What did he say and mean: Paul Krugman’s new column includes some very bad news for all Americans. This very bad news appears more than halfway through the piece:
KRUGMAN (2/24/12): Given his advisers, then, it seems safe to assume that what Mr. Romney blurted out Tuesday reflected his real economic beliefs—as opposed to the nonsense he pretends to believe, because it’s what the Republican base wants to hear.Is Romney “running a campaign of almost pathological dishonesty?” Is he engaged in “nonstop mendacity?” In a forum as important as this one, we’d stay away from psychiatric-sounding language. But Krugman’s statements are in the ballpark.
And therein lies the reason Mr. Romney acts the way he does, why he is running a campaign of almost pathological dishonesty.
For he is. Every one of the Romney campaign’s major themes, from the attacks on President Obama for going around the world apologizing for America (he didn’t), to the insistence that Romneycare and Obamacare are very different (they’re virtually identical), to the claim that Mr. Obama has lost millions of jobs (which is only true if you count the first few months of his administration, before any of his policies had taken effect), is either an outright falsehood or deeply deceptive. Why the nonstop mendacity?
Therein lies the bad news.
Romney could still end up in the White House. For that reason, Krugman’s basically accurate statements are bad news for all Americans. We don’t know if anyone has ever run such a weirdly disingenuous White House campaign. It’s hard to imagine where this leads if Romney gets to the White House.
That said, we were struck by the way Krugman started his column, not by its gloomy conclusions, which made a great deal of sense. As a reader, we were struck by the way he presented the highlighted quotation from Romney—the quotation which forms the basis of today’s rumination:
KRUGMAN: According to Michael Kinsley, a gaffe is when a politician accidently tells the truth. That’s certainly what happened to Mitt Romney on Tuesday, when in a rare moment of candor—and, in his case, such moments are really, really rare—he gave away the game.Is Romney a closet Keynesian? We have no idea. In our view, he has seemed to dissemble about so many things that we don’t know if he believes anything at all at this point. But we were struck by that highlighted quotation—and by the way Krugman judged what Romney likely meant.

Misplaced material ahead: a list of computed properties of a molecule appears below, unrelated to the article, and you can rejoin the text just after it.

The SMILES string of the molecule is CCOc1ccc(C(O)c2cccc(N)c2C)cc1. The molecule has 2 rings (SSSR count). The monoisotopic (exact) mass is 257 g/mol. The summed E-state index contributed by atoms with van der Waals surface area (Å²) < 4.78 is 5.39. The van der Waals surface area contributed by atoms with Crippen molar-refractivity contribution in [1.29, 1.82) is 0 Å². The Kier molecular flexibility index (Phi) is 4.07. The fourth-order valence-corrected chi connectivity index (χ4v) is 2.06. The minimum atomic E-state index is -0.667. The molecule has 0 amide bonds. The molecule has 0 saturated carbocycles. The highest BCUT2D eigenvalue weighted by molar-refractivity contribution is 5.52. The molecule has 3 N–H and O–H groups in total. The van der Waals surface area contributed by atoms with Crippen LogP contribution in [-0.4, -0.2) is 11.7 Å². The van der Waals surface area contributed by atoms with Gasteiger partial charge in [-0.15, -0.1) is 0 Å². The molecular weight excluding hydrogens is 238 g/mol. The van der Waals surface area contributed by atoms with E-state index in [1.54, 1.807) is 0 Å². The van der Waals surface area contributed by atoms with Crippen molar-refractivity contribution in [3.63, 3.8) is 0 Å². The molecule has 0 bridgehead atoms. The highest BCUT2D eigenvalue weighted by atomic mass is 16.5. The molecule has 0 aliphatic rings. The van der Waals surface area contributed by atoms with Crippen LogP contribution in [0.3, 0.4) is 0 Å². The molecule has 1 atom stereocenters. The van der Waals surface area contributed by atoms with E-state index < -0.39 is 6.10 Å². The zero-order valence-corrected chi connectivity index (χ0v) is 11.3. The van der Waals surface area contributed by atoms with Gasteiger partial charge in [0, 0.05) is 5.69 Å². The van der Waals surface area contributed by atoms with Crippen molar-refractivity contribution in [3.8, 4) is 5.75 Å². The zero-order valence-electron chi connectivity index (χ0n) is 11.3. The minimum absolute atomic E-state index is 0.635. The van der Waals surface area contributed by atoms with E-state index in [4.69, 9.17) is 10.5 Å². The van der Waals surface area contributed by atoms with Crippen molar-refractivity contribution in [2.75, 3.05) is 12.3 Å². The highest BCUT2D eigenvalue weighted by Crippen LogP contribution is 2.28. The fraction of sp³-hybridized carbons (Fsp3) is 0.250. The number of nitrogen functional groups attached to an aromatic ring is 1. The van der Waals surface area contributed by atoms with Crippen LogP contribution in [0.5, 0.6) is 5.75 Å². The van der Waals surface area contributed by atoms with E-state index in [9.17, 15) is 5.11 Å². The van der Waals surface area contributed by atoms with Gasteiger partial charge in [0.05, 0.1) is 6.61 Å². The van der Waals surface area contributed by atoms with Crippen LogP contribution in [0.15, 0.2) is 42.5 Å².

Speaking in Michigan, Mr. Romney was asked about deficit reduction, and he absent-mindedly said something completely reasonable: “If you just cut, if all you’re thinking about doing is cutting spending, as you cut spending you’ll slow down the economy.” A-ha. So he believes that cutting government spending hurts growth, other things equal.
The right’s ideology police were, predictably, aghast; the Club for Growth quickly denounced the statement as showing that Mr. Romney is “not a limited-government conservative.” On the contrary, insisted the club, “If we balanced the budget tomorrow on spending cuts alone, it would be fantastic for the economy.” And a Romney spokesman tried to walk back the remark, claiming, “The governor’s point was that simply slashing the budget, with no affirmative pro-growth policies, is insufficient to get the economy turned around.”